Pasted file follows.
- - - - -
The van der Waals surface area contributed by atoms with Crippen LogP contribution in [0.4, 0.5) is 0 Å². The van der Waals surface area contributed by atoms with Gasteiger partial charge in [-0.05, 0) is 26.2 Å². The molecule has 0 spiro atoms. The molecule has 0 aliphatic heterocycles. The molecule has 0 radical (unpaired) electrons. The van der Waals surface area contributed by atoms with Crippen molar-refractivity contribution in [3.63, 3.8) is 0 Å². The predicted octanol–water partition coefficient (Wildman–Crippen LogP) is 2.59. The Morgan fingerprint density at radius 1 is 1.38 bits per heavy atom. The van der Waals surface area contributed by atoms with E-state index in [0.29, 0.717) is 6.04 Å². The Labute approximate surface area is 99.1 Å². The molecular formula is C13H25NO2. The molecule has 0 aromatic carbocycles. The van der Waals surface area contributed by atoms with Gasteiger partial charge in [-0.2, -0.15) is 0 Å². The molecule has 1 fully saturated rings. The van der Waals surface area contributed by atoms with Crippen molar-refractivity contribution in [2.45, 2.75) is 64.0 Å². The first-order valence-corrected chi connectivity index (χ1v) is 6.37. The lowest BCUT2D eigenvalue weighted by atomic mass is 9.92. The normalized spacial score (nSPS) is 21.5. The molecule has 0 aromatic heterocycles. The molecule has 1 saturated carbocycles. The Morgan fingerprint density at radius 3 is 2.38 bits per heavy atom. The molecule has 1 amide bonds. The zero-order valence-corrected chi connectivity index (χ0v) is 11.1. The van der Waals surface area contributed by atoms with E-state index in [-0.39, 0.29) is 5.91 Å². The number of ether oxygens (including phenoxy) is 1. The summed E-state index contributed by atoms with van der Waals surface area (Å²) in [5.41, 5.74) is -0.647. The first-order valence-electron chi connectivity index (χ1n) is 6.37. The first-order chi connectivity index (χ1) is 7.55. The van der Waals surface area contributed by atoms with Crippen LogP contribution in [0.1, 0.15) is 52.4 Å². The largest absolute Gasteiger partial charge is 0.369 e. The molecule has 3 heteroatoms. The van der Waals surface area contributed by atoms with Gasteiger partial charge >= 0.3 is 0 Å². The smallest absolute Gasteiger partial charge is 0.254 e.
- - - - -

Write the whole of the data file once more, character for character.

The van der Waals surface area contributed by atoms with Crippen LogP contribution in [0.4, 0.5) is 0 Å². The van der Waals surface area contributed by atoms with Gasteiger partial charge in [-0.05, 0) is 26.2 Å². The molecule has 0 spiro atoms. The molecule has 0 aliphatic heterocycles. The molecule has 0 radical (unpaired) electrons. The van der Waals surface area contributed by atoms with Crippen molar-refractivity contribution in [3.63, 3.8) is 0 Å². The predicted octanol–water partition coefficient (Wildman–Crippen LogP) is 2.59. The Morgan fingerprint density at radius 1 is 1.38 bits per heavy atom. The van der Waals surface area contributed by atoms with E-state index in [0.29, 0.717) is 6.04 Å². The Labute approximate surface area is 99.1 Å². The molecular formula is C13H25NO2. The molecule has 0 aromatic carbocycles. The van der Waals surface area contributed by atoms with Gasteiger partial charge in [-0.2, -0.15) is 0 Å². The molecule has 1 fully saturated rings. The van der Waals surface area contributed by atoms with Crippen molar-refractivity contribution in [2.45, 2.75) is 64.0 Å². The first-order valence-corrected chi connectivity index (χ1v) is 6.37. The lowest BCUT2D eigenvalue weighted by atomic mass is 9.92. The normalized spacial score (nSPS) is 21.5. The molecule has 0 aromatic heterocycles. The molecule has 1 saturated carbocycles. The Morgan fingerprint density at radius 3 is 2.38 bits per heavy atom. The molecule has 1 amide bonds. The zero-order valence-corrected chi connectivity index (χ0v) is 11.1. The van der Waals surface area contributed by atoms with E-state index in [-0.39, 0.29) is 5.91 Å². The number of ether oxygens (including phenoxy) is 1. The summed E-state index contributed by atoms with van der Waals surface area (Å²) in [5.41, 5.74) is -0.647. The first-order valence-electron chi connectivity index (χ1n) is 6.37. The first-order chi connectivity index (χ1) is 7.55. The van der Waals surface area contributed by atoms with Crippen LogP contribution in [0.1, 0.15) is 52.4 Å². The largest absolute Gasteiger partial charge is 0.369 e. The molecule has 3 heteroatoms. The van der Waals surface area contributed by atoms with Gasteiger partial charge >= 0.3 is 0 Å². The smallest absolute Gasteiger partial charge is 0.254 e.